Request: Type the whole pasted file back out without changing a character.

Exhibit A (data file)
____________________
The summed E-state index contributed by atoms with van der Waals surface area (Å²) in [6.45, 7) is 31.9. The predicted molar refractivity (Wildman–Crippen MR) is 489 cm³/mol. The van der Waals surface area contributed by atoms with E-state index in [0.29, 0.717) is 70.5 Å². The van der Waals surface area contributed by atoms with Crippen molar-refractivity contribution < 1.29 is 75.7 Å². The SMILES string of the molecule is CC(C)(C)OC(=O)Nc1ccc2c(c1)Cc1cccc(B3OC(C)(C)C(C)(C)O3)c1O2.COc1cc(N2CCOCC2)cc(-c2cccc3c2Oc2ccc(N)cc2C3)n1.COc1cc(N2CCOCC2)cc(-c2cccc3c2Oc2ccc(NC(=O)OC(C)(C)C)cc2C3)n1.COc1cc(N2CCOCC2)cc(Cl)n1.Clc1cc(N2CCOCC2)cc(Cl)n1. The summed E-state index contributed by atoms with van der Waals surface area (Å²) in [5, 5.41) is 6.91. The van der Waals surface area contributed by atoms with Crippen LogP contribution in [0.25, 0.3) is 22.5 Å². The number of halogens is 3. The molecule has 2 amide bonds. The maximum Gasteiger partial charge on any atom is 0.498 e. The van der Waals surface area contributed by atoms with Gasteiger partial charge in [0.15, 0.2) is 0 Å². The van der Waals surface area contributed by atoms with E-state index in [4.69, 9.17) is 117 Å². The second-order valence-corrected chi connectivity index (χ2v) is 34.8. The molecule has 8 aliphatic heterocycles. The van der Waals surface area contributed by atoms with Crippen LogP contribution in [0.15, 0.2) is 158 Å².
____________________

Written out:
The summed E-state index contributed by atoms with van der Waals surface area (Å²) in [6.45, 7) is 31.9. The predicted molar refractivity (Wildman–Crippen MR) is 489 cm³/mol. The van der Waals surface area contributed by atoms with E-state index in [0.29, 0.717) is 70.5 Å². The van der Waals surface area contributed by atoms with Crippen molar-refractivity contribution < 1.29 is 75.7 Å². The SMILES string of the molecule is CC(C)(C)OC(=O)Nc1ccc2c(c1)Cc1cccc(B3OC(C)(C)C(C)(C)O3)c1O2.COc1cc(N2CCOCC2)cc(-c2cccc3c2Oc2ccc(N)cc2C3)n1.COc1cc(N2CCOCC2)cc(-c2cccc3c2Oc2ccc(NC(=O)OC(C)(C)C)cc2C3)n1.COc1cc(N2CCOCC2)cc(Cl)n1.Clc1cc(N2CCOCC2)cc(Cl)n1. The summed E-state index contributed by atoms with van der Waals surface area (Å²) in [5, 5.41) is 6.91. The van der Waals surface area contributed by atoms with Crippen LogP contribution in [0.25, 0.3) is 22.5 Å². The number of halogens is 3. The molecule has 2 amide bonds. The maximum Gasteiger partial charge on any atom is 0.498 e. The van der Waals surface area contributed by atoms with Gasteiger partial charge in [0.15, 0.2) is 0 Å². The van der Waals surface area contributed by atoms with E-state index in [4.69, 9.17) is 117 Å². The second-order valence-corrected chi connectivity index (χ2v) is 34.8. The molecule has 8 aliphatic heterocycles. The van der Waals surface area contributed by atoms with Crippen LogP contribution in [0.15, 0.2) is 158 Å².